Creature Features: Bodies

Back on Tuesday (scroll down), I talked a bit about things I think about when designing aliens, specifically faces, so now I figured why not dive into the rest of the alien body.

One observation that has been made is that I tend to draw humanoid aliens: two arms, two legs, vaguely person shaped. This is something nearly everyone else does too, I might add, and it’s often done cuz it’s easy. Coming up with a whole new believable physiology is extremely time intensive, and in some instances just downright impractical (usually because it’s too expensive for the medium, or there’s not enough time in the development cycle). Also, us artists have spent so damn long learning to draw humans semi-correctly that it’s just too much of a pain in the ass to learn a whole new shape and set of rules. And it doesn’t hurt on the reader’s side that the alien form has recognizable components and operation. Lets you use a lot of the same tricks artists use with human characters to convey more subtle things: social status, cultural values, personal tastes, emotion, etc, etc. Most of these secondary bits of information can be expressed through how the character moves, body language, and clothing. Clothing says a lot about a person, don’t pretend otherwise.

Now, just because the humanoid form is pretty easy to work with, has loads of benefits, and is a totally legit shape for sentient life (it’s pretty much the only form we know for sure sentience comes in), doesn’t mean one has to settle. You can get damn creative with alien life if you want, perhaps too creative sometimes. So when I start deviating from the humanoid form, there’s a couple of things I try to keep in mind.

  1. The sentient should have the ability to handle complex tools. Some kind of fine motor manipulator is necessary. This is normally some variation on a hand. I have a fondness for double opposable thumbs.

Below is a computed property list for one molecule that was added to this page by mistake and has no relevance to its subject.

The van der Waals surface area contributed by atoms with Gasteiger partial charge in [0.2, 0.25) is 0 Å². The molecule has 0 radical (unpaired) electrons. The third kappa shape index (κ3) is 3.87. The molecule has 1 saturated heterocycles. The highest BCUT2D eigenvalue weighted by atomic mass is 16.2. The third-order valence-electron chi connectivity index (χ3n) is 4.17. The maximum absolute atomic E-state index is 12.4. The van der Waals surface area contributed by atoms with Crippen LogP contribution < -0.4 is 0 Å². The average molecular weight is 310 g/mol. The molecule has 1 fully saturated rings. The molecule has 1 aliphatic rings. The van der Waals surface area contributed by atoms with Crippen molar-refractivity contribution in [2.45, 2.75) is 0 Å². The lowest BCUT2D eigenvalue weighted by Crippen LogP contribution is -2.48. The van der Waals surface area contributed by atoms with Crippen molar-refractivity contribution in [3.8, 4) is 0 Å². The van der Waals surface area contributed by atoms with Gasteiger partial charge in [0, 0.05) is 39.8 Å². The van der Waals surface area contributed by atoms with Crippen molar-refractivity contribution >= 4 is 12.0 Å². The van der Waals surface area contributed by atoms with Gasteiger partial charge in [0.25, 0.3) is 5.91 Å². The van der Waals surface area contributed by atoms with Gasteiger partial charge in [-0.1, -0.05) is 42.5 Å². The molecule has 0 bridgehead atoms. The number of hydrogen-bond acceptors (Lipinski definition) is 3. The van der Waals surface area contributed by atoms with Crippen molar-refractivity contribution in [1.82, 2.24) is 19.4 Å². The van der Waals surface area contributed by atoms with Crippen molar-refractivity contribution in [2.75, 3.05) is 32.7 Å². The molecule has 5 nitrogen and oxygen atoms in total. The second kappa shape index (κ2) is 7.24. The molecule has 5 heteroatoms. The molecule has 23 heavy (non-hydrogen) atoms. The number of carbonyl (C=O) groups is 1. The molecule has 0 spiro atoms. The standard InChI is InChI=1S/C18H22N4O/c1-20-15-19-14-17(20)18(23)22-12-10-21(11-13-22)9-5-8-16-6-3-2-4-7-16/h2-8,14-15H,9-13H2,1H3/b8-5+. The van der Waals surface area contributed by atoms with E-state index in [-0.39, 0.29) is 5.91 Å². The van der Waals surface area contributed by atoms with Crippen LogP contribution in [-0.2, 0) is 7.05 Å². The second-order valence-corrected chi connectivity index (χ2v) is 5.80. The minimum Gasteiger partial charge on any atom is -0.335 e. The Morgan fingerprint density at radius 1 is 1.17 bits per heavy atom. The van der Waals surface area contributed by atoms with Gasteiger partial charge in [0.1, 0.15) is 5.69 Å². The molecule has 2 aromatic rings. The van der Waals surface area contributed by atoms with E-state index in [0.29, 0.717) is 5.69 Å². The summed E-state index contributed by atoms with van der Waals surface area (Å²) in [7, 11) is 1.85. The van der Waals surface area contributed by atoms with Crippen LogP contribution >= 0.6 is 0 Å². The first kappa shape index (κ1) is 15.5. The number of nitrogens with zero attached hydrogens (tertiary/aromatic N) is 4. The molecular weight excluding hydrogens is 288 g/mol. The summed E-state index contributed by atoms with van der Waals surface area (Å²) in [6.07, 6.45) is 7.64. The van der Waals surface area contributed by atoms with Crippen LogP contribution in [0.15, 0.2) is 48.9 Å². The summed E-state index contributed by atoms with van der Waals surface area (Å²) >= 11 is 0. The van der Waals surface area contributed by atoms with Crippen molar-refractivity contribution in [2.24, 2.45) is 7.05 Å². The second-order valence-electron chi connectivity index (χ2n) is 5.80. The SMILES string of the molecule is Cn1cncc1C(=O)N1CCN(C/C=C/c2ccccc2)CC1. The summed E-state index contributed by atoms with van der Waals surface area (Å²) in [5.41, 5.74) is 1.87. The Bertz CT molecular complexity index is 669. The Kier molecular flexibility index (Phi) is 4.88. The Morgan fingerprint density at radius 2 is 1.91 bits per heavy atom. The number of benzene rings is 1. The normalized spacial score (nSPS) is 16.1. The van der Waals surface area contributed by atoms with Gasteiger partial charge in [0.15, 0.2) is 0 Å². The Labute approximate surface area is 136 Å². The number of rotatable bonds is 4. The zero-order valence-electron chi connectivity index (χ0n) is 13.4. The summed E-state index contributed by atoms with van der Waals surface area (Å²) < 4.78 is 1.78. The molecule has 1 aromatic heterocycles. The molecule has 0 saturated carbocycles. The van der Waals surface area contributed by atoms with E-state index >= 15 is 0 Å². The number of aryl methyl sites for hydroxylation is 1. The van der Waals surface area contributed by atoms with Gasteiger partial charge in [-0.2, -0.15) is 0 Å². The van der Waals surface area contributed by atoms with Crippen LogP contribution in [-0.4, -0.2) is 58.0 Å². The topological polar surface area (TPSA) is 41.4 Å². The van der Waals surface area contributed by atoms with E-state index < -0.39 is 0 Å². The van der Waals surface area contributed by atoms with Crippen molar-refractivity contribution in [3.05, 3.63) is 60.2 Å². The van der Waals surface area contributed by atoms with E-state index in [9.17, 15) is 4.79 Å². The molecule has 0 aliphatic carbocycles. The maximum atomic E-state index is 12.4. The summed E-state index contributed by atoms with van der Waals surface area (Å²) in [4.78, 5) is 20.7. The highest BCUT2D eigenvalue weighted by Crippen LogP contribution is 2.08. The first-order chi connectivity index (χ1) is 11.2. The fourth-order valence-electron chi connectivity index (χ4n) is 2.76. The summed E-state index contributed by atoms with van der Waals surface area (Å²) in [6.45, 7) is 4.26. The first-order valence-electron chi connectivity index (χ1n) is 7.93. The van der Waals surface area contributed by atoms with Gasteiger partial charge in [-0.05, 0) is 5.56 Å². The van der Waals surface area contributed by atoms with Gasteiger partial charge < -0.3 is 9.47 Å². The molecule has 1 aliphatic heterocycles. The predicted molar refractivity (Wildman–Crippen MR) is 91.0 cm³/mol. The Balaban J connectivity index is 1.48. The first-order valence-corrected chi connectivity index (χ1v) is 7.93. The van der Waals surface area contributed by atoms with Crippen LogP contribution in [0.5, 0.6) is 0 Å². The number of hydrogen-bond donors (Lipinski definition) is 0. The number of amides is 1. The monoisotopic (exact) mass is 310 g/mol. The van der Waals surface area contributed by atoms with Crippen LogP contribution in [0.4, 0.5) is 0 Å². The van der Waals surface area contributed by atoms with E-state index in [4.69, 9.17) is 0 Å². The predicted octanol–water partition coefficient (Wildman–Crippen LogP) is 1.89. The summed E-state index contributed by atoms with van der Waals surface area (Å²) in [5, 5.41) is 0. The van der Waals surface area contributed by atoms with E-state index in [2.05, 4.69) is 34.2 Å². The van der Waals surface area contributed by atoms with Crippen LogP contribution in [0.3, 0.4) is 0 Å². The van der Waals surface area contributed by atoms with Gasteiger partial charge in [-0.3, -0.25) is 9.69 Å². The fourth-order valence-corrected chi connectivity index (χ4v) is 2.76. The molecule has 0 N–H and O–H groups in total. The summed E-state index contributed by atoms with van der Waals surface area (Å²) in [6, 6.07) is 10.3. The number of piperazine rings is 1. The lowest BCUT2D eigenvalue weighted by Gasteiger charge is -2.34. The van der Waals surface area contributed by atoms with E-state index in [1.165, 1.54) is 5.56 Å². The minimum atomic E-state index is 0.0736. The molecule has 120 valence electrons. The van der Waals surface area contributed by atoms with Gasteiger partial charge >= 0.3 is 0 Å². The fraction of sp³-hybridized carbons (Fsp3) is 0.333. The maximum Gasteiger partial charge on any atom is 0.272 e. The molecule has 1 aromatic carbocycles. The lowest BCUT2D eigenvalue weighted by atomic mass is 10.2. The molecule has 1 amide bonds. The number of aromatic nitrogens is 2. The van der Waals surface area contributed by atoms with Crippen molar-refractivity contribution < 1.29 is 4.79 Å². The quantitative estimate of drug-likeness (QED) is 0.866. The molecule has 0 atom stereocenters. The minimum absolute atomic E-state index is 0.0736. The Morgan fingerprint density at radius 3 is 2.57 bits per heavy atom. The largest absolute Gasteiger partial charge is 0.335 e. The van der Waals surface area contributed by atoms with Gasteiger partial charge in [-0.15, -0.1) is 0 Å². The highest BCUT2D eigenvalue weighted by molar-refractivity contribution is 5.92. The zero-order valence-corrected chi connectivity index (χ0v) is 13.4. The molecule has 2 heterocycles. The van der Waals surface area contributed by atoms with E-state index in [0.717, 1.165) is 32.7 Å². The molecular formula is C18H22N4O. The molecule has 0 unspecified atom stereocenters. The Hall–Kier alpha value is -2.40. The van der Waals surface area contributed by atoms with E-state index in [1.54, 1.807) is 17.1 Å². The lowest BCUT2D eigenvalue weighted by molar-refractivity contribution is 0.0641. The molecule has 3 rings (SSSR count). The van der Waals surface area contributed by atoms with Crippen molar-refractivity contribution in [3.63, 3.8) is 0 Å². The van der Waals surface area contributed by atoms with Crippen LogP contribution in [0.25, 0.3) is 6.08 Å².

2. Those manipulators should be able to reach the mouth (wherever that happens to be located). Eating would be…interesting elsewise. You can totally eat without hands, but it makes civilized dining interesting. Either you have very long forks, or your aliens intentionally eat like horses.
  3. I try to keep my aliens from walking on their hands. While there is nothing inherently wrong with walking on your hands, consider a civilization where people’s hands are constantly dirty. Dirty like your feet are dirty. Not the most appealing thought, is it?

And that’s really about it. Everything else is pretty much fair game. I tend to stick with bilaterally symmetric designs, but there’s no need for it. Occasionally I’ll mess with trilateral symmetry, just for kicks! But aside from those 3 guidelines, I go as crazy as I feel like. Which sometimes isn’t so much when a deadline is on.

About Garth

Born in Known Space, raised by the likes of Lazarus Long, Dr. Susan Calvin, and Lt. Miles Vorkosigan, Garth Graham has only ever partially shared the same reality as most of us. Fascinated by what might be and what isn't, rather than weighed down by the drama of what is, he has forged a tenuous bridge made of ink and paper between our world and some strange unknowable scape where improbable dreams are born. Perhaps it has driven him a little mad. Yet such madness has born fine delectable fruit for our eye organs. His previous works include the webcomics Comedity and Finder's Keepers. In his spare time Garth likes to laugh maniacally about the abstract and fictional concept of “spare time” and does his level best to refute entropy.